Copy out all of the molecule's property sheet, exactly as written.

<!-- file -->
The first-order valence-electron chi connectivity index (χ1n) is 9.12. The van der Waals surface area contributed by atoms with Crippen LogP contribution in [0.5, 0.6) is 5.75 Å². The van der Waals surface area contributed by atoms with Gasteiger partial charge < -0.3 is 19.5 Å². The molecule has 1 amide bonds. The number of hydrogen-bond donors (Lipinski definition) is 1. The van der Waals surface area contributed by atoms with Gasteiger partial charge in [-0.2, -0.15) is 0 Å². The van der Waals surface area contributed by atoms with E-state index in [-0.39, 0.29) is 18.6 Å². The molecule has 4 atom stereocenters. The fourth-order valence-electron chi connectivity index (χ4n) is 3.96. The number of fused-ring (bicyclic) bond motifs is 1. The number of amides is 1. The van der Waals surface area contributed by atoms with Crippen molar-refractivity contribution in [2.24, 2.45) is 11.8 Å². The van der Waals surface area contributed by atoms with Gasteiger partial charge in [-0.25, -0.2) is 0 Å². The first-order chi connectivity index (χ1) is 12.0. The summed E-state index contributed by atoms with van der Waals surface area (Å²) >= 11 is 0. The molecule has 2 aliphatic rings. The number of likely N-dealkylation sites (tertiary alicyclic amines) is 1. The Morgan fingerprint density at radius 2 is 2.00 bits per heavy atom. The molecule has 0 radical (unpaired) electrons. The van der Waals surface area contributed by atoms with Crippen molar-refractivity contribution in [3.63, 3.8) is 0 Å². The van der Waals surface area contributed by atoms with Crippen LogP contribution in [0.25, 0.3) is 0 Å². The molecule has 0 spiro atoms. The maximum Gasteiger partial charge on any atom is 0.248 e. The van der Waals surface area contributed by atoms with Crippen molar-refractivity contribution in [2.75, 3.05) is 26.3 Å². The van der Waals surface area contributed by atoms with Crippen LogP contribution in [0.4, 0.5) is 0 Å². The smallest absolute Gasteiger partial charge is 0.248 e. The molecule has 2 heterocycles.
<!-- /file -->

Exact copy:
The first-order valence-electron chi connectivity index (χ1n) is 9.12. The van der Waals surface area contributed by atoms with Crippen LogP contribution in [0.5, 0.6) is 5.75 Å². The van der Waals surface area contributed by atoms with Gasteiger partial charge < -0.3 is 19.5 Å². The molecule has 1 amide bonds. The number of hydrogen-bond donors (Lipinski definition) is 1. The van der Waals surface area contributed by atoms with Gasteiger partial charge in [-0.2, -0.15) is 0 Å². The van der Waals surface area contributed by atoms with E-state index in [-0.39, 0.29) is 18.6 Å². The molecule has 4 atom stereocenters. The fourth-order valence-electron chi connectivity index (χ4n) is 3.96. The number of fused-ring (bicyclic) bond motifs is 1. The number of amides is 1. The van der Waals surface area contributed by atoms with Crippen molar-refractivity contribution in [2.24, 2.45) is 11.8 Å². The van der Waals surface area contributed by atoms with Gasteiger partial charge in [-0.25, -0.2) is 0 Å². The first-order chi connectivity index (χ1) is 12.0. The summed E-state index contributed by atoms with van der Waals surface area (Å²) >= 11 is 0. The molecule has 2 aliphatic rings. The number of likely N-dealkylation sites (tertiary alicyclic amines) is 1. The Morgan fingerprint density at radius 2 is 2.00 bits per heavy atom. The molecule has 0 radical (unpaired) electrons. The van der Waals surface area contributed by atoms with Crippen molar-refractivity contribution in [3.63, 3.8) is 0 Å². The van der Waals surface area contributed by atoms with Crippen LogP contribution in [0.25, 0.3) is 0 Å². The molecule has 0 spiro atoms. The maximum Gasteiger partial charge on any atom is 0.248 e. The van der Waals surface area contributed by atoms with Crippen molar-refractivity contribution in [2.75, 3.05) is 26.3 Å². The van der Waals surface area contributed by atoms with Crippen LogP contribution in [0.4, 0.5) is 0 Å². The smallest absolute Gasteiger partial charge is 0.248 e. The molecule has 2 heterocycles.